Emotions and incommensurable moral concepts

Philosophy 76 (4):585-604 (2001)
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Abstract

Many authors have argued that emotions serve an epistemic role in our moral practice. Some argue that this epistemic connection is so strong that creatures who do not share our affective nature will be unable to grasp our moral concepts. I argue that even if this sort of incommensurability does result from the role of affect in morality, incommensurability does not in itself entail relativism. In any case, there is no reason to suppose that one must share our emotions and concerns to be able to apply our moral concept successfully. Finally, I briefly investigate whether the moral realist can seek aid and comfort from Davidsonian arguments to the effect that incommensurability in ethics is in principle impossible, and decide that these arguments are not successful. I conclude that the epistemic role our emotions play in moral discourse does not relativize morality.

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Jeremy Koons
Georgetown University

Citations of this work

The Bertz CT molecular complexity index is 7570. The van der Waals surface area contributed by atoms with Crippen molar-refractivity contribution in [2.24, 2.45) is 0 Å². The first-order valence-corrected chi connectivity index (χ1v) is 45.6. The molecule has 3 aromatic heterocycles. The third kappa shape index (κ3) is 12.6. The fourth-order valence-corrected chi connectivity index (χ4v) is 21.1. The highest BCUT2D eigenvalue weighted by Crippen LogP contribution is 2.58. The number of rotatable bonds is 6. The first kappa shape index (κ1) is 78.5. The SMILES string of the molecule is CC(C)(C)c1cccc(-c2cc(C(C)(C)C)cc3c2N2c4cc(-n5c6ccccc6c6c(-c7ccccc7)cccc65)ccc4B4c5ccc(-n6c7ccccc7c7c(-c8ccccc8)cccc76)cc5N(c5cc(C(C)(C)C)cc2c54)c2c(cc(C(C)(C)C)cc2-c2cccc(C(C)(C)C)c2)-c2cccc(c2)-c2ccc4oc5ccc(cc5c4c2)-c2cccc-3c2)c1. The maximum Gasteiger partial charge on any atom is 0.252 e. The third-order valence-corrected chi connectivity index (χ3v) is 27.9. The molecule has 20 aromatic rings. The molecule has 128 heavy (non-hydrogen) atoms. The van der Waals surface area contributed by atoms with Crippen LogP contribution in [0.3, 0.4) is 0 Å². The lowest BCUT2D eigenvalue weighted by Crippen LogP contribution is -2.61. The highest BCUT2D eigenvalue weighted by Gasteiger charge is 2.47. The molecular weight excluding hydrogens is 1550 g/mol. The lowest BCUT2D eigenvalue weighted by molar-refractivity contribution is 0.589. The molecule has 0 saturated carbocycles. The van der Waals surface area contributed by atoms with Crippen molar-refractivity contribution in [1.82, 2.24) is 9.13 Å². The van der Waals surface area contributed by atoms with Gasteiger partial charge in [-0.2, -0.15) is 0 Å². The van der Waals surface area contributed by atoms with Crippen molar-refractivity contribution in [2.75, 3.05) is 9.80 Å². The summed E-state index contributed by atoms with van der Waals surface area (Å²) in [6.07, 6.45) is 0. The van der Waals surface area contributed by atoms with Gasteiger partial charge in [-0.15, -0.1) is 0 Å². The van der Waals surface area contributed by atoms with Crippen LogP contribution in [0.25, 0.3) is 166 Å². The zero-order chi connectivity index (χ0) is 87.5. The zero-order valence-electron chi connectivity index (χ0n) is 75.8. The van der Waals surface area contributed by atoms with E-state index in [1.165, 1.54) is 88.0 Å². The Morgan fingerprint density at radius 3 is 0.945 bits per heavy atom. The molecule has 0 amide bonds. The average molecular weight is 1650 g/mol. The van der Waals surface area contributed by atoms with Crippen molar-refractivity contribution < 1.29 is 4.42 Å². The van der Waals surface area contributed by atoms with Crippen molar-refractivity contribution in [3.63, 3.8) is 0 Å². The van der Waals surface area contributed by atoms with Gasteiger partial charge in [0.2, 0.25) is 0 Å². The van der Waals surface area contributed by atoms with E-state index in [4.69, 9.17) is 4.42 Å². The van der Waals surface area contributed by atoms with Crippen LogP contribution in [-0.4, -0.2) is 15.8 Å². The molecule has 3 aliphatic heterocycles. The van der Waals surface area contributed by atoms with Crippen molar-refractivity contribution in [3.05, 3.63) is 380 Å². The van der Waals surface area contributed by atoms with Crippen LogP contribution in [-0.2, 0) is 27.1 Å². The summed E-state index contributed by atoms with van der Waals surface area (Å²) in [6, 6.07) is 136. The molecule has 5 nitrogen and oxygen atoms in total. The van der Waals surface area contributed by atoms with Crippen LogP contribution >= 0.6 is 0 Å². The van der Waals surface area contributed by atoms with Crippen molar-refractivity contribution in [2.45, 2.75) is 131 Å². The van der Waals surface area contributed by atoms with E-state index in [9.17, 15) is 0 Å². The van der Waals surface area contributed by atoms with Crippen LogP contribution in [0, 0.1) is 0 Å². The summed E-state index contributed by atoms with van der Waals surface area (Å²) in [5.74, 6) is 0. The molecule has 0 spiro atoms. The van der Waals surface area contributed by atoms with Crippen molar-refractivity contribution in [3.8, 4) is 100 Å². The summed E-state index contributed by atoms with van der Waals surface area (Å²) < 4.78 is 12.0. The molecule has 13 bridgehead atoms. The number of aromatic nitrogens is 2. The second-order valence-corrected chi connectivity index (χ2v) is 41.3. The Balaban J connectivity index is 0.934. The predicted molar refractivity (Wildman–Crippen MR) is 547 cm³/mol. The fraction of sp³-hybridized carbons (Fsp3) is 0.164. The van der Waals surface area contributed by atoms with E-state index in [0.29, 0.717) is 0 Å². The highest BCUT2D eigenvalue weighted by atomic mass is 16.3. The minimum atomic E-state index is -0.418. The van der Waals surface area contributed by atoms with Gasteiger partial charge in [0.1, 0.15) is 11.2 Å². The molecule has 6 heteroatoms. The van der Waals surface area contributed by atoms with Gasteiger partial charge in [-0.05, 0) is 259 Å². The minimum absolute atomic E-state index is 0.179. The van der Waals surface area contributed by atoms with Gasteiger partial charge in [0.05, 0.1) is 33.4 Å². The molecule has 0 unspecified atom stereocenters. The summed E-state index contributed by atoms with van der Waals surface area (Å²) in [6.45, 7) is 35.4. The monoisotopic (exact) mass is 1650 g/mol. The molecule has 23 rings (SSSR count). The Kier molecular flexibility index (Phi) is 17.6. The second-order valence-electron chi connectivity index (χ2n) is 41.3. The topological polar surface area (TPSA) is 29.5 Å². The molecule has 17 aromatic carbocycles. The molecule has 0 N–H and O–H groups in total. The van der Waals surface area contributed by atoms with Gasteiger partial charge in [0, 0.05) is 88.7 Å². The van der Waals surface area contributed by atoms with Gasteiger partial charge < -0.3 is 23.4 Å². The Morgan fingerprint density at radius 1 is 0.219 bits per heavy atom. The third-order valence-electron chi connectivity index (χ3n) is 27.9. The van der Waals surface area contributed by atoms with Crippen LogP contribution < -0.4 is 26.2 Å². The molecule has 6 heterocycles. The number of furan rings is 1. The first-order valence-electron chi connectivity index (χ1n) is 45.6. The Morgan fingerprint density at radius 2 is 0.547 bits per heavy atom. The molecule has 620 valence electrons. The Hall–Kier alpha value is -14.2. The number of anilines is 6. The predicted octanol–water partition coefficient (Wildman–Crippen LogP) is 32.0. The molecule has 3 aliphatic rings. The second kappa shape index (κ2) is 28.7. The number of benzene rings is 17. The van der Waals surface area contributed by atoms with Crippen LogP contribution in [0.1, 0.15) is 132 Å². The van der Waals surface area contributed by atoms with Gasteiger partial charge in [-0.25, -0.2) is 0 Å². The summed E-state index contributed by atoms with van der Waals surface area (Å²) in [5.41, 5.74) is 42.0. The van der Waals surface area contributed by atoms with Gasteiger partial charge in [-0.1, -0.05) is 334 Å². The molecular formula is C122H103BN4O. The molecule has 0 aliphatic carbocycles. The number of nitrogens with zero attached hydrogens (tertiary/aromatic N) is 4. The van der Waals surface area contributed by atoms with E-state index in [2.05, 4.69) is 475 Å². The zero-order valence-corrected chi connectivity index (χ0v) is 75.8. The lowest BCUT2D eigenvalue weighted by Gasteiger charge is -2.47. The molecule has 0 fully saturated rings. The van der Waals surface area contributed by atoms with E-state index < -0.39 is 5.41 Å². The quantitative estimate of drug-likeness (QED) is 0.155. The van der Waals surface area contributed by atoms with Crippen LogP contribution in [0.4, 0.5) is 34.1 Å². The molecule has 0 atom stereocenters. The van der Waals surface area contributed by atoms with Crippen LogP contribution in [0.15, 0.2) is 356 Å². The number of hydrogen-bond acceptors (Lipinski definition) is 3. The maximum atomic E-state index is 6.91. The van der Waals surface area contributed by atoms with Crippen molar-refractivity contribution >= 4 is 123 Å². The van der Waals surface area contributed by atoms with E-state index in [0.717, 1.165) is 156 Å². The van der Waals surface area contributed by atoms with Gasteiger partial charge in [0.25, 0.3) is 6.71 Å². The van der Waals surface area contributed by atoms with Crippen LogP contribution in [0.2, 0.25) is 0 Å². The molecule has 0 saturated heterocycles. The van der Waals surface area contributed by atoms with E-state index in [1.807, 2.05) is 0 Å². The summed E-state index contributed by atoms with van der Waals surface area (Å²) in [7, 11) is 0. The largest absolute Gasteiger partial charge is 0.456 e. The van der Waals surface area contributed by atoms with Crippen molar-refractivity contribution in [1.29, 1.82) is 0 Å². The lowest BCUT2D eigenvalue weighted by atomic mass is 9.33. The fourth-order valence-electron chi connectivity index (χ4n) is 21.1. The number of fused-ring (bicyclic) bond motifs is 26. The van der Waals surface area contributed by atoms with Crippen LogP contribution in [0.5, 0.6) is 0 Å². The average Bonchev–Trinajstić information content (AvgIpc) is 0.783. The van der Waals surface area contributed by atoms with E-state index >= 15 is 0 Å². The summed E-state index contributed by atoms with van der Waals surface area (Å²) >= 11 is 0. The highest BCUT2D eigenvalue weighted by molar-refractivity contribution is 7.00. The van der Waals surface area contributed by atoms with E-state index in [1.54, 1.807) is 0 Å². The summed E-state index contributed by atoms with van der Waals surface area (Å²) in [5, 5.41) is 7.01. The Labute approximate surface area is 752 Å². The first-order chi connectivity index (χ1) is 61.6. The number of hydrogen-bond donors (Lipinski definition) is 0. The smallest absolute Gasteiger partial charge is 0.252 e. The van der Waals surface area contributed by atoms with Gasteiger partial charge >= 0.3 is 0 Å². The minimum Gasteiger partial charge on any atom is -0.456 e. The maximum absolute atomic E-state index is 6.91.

Disentangling the thick concept argument.Olle Blomberg - 2007 - SATS: Northern European Journal of Philosophy 8 (2):63-78.
Why Response-Dependence Theories of Morality are False.Jeremy Randel Koons - 2003 - Ethical Theory and Moral Practice 6 (3):275-294.

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References found in this work

On the Very Idea of a Conceptual Scheme.Donald Davidson - 1973 - Proceedings and Addresses of the American Philosophical Association 47:5-20.
On the Very Idea of a Conceptual Scheme.Donald Davidson - 1974 - In Robert B. Talisse & Scott F. Aikin (eds.), The Pragmatism Reader: From Peirce Through the Present. Princeton University Press. pp. 286-298.
Phenomenalism.Wilfrid Sellars - 1963 - In Science, Perception, and Reality. Humanities Press. pp. 60-105.
Moral relativism.David E. Cooper - 1978 - Midwest Studies in Philosophy 3 (1):97-108.

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